Two handguns and two pistol permits were stolen from the New City home of a man whose name and address are listed on the website of a local newspaper as possessing gun permits, police said.
The thieves ransacked the house Wednesday night, breaking into two safes on the home's third floor and stealing a third safe. The guns were in the stolen safe, police said.
Clarkstown police said they had no evidence the burglary was connected to the controversial map.
"The burglary is still under investigation, and there are no facts to support this correlation at this time," Clarkstown Sgt. Joanne Fratianni said in a statement. "If the investigation develops further information, it will be released accordingly."
Family members at the burglarized home refused to speak publicly Thursday, and police are keeping reporters off the property on the quiet suburban street.
"At this early point in the investigation, we believe it is a random crime and the home was not targeted," Clarkstown Det. Lt. Charles Delo told News12.
The burglary comes less than a week after a White Plains homeowner -- who also was listed on the Journal News website as having gun permits -- arrived home to find his home burglarized, with jewelry missing and an attempted break-in of his gun safe. The thieves were not successful, and no guns were stolen.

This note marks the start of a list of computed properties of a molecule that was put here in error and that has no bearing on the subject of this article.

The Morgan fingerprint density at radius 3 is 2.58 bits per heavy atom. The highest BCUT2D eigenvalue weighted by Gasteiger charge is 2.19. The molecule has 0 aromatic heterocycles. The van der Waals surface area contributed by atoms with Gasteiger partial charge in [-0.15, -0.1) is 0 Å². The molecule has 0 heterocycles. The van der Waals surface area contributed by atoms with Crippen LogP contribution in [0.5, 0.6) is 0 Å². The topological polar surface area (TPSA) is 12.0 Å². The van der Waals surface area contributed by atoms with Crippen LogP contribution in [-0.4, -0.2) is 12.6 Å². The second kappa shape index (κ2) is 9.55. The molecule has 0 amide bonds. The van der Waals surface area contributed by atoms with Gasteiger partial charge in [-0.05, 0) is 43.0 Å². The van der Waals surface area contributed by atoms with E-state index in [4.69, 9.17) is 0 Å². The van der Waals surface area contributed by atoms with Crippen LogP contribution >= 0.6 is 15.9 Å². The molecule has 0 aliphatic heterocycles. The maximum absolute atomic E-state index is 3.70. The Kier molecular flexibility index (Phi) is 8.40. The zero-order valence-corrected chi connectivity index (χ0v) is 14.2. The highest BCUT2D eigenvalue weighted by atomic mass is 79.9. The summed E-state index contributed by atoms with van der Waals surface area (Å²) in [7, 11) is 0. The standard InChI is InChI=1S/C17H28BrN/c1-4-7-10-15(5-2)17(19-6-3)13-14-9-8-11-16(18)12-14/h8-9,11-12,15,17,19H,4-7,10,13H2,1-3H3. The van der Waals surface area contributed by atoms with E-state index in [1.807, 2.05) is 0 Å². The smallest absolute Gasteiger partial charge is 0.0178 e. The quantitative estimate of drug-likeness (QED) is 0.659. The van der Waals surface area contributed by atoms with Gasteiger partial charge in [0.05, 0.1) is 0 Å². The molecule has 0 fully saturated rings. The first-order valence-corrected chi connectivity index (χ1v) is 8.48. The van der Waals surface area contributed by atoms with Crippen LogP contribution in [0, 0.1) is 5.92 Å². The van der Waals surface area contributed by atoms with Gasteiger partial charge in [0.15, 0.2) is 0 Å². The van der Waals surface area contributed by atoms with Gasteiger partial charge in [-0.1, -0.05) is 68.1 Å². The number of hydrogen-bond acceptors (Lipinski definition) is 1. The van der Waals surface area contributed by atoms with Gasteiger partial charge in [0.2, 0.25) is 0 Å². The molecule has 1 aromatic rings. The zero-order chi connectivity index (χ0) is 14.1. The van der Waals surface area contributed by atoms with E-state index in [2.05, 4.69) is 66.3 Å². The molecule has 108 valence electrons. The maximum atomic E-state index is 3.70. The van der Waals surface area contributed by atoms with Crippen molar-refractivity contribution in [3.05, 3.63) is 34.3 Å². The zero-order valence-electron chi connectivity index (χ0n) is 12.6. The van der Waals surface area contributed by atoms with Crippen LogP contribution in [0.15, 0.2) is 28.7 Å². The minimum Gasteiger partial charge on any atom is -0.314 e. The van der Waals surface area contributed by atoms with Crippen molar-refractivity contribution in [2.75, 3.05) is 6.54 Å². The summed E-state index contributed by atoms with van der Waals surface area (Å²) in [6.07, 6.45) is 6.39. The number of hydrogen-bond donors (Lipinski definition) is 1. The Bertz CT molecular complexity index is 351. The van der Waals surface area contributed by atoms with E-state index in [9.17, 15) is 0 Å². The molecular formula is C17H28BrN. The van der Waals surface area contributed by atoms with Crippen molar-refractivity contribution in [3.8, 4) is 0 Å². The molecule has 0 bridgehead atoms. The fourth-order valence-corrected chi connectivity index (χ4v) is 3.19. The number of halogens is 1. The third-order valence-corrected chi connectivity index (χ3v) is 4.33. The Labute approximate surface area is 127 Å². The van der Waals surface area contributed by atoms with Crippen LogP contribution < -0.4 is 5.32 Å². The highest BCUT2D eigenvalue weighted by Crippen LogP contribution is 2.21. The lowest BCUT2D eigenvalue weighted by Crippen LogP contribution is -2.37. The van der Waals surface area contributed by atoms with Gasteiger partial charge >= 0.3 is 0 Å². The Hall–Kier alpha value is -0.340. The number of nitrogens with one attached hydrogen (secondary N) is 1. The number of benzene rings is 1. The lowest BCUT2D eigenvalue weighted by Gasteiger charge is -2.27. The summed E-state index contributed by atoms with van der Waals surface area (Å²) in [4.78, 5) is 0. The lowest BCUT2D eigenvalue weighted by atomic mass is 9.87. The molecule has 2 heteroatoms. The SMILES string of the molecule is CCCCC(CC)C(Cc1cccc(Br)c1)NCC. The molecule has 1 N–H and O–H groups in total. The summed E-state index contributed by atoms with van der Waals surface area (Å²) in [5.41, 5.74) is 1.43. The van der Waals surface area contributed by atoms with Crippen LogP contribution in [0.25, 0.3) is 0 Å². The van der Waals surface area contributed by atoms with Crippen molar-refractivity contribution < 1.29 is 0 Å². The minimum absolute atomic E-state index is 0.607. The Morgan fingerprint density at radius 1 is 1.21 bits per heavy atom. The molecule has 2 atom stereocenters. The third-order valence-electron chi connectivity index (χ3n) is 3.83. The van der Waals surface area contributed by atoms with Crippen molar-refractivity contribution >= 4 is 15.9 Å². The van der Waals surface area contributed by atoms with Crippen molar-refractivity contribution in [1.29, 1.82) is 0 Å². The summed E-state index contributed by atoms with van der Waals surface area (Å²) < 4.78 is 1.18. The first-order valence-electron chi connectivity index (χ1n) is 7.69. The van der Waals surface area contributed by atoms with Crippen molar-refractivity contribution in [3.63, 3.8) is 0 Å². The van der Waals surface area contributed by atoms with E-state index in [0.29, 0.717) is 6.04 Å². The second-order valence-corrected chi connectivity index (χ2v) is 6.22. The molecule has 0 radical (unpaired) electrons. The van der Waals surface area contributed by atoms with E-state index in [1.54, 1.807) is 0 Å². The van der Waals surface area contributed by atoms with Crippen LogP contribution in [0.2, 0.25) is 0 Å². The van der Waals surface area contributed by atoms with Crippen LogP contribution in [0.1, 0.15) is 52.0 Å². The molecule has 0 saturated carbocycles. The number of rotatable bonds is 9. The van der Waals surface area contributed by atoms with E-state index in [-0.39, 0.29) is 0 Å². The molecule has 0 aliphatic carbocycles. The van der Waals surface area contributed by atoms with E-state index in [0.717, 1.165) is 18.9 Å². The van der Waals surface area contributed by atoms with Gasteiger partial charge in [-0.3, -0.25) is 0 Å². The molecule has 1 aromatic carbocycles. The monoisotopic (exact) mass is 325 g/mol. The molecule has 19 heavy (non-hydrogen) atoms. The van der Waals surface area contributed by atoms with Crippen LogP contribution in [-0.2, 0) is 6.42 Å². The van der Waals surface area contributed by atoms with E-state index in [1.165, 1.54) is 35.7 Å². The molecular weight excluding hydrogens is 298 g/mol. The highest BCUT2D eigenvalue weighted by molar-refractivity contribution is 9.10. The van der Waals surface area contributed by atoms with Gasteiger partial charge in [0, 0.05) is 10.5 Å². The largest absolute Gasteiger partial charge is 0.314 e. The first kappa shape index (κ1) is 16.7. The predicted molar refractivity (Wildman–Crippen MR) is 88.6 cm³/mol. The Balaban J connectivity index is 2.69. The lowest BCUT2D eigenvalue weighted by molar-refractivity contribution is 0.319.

White Plains Police Commissioner David Chong said Monday that it was "premature" to connect that burglary to the website listing but said it was part of the police investigation.
The guns that were stolen in New City included a .45-caliber Colt revolver and a .22-caliber Iver Johnson. Cash, U.S. savings bonds and jewelry were also stolen.
The homeowner's stolen pistol permits were for Rockland and Orange counties.
The Journal News has come under criticism from elected officials and police groups for posting the interactive map Dec. 23 that showed the names and addresses of all legal gun permit holders in Westchester and Rockland counties.
The newspaper has not responded to numerous calls for comment.
The head of the White Plains Police Benevolent Association, Robert Riley, has been one of the fiercest critics of the Journal News map, saying it puts the lives of police and ordinary residents in potential danger.
"The Journal News printed a virtual treasure map for criminals," Riley said Monday. "It lets the bad guys know who is vulnerable, due to not having a gun permit, and where to go if they wanted a gun."
with Sarah Armaghan